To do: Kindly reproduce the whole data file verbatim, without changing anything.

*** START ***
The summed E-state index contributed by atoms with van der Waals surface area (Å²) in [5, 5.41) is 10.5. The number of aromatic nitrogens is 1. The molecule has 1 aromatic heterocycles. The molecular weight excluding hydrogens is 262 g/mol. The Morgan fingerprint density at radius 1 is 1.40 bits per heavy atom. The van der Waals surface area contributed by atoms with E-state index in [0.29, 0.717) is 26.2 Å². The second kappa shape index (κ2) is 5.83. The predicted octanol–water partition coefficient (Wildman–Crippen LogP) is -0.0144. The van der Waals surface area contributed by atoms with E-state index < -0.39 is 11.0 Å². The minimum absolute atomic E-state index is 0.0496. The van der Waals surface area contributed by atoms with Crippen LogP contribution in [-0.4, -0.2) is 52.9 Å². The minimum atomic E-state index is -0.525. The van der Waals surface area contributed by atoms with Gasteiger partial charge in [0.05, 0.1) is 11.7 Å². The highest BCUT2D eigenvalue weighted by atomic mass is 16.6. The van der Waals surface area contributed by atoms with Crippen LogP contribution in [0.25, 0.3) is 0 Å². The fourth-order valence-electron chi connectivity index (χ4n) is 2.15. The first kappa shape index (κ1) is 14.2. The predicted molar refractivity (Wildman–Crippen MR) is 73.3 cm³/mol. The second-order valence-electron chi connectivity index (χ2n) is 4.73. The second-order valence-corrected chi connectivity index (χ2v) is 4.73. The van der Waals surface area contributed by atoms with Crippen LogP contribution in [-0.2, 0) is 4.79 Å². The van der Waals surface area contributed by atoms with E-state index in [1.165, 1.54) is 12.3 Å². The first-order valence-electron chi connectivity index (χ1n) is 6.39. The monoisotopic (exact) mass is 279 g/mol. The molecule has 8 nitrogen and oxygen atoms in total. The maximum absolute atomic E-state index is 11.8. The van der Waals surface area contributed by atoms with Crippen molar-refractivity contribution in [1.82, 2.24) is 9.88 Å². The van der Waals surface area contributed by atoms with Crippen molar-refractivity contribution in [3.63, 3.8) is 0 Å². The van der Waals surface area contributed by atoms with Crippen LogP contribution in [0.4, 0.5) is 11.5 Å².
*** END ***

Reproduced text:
The summed E-state index contributed by atoms with van der Waals surface area (Å²) in [5, 5.41) is 10.5. The number of aromatic nitrogens is 1. The molecule has 1 aromatic heterocycles. The molecular weight excluding hydrogens is 262 g/mol. The Morgan fingerprint density at radius 1 is 1.40 bits per heavy atom. The van der Waals surface area contributed by atoms with E-state index in [0.29, 0.717) is 26.2 Å². The second kappa shape index (κ2) is 5.83. The predicted octanol–water partition coefficient (Wildman–Crippen LogP) is -0.0144. The van der Waals surface area contributed by atoms with E-state index < -0.39 is 11.0 Å². The minimum absolute atomic E-state index is 0.0496. The van der Waals surface area contributed by atoms with Crippen LogP contribution in [-0.4, -0.2) is 52.9 Å². The minimum atomic E-state index is -0.525. The van der Waals surface area contributed by atoms with Gasteiger partial charge in [0.05, 0.1) is 11.7 Å². The highest BCUT2D eigenvalue weighted by atomic mass is 16.6. The van der Waals surface area contributed by atoms with Crippen LogP contribution in [0.25, 0.3) is 0 Å². The fourth-order valence-electron chi connectivity index (χ4n) is 2.15. The first kappa shape index (κ1) is 14.2. The predicted molar refractivity (Wildman–Crippen MR) is 73.3 cm³/mol. The second-order valence-electron chi connectivity index (χ2n) is 4.73. The second-order valence-corrected chi connectivity index (χ2v) is 4.73. The van der Waals surface area contributed by atoms with Crippen LogP contribution in [-0.2, 0) is 4.79 Å². The van der Waals surface area contributed by atoms with E-state index in [1.165, 1.54) is 12.3 Å². The first-order valence-electron chi connectivity index (χ1n) is 6.39. The monoisotopic (exact) mass is 279 g/mol. The molecule has 8 nitrogen and oxygen atoms in total. The maximum absolute atomic E-state index is 11.8. The van der Waals surface area contributed by atoms with Crippen molar-refractivity contribution in [1.82, 2.24) is 9.88 Å². The van der Waals surface area contributed by atoms with Crippen molar-refractivity contribution in [3.63, 3.8) is 0 Å². The van der Waals surface area contributed by atoms with Crippen LogP contribution in [0.4, 0.5) is 11.5 Å².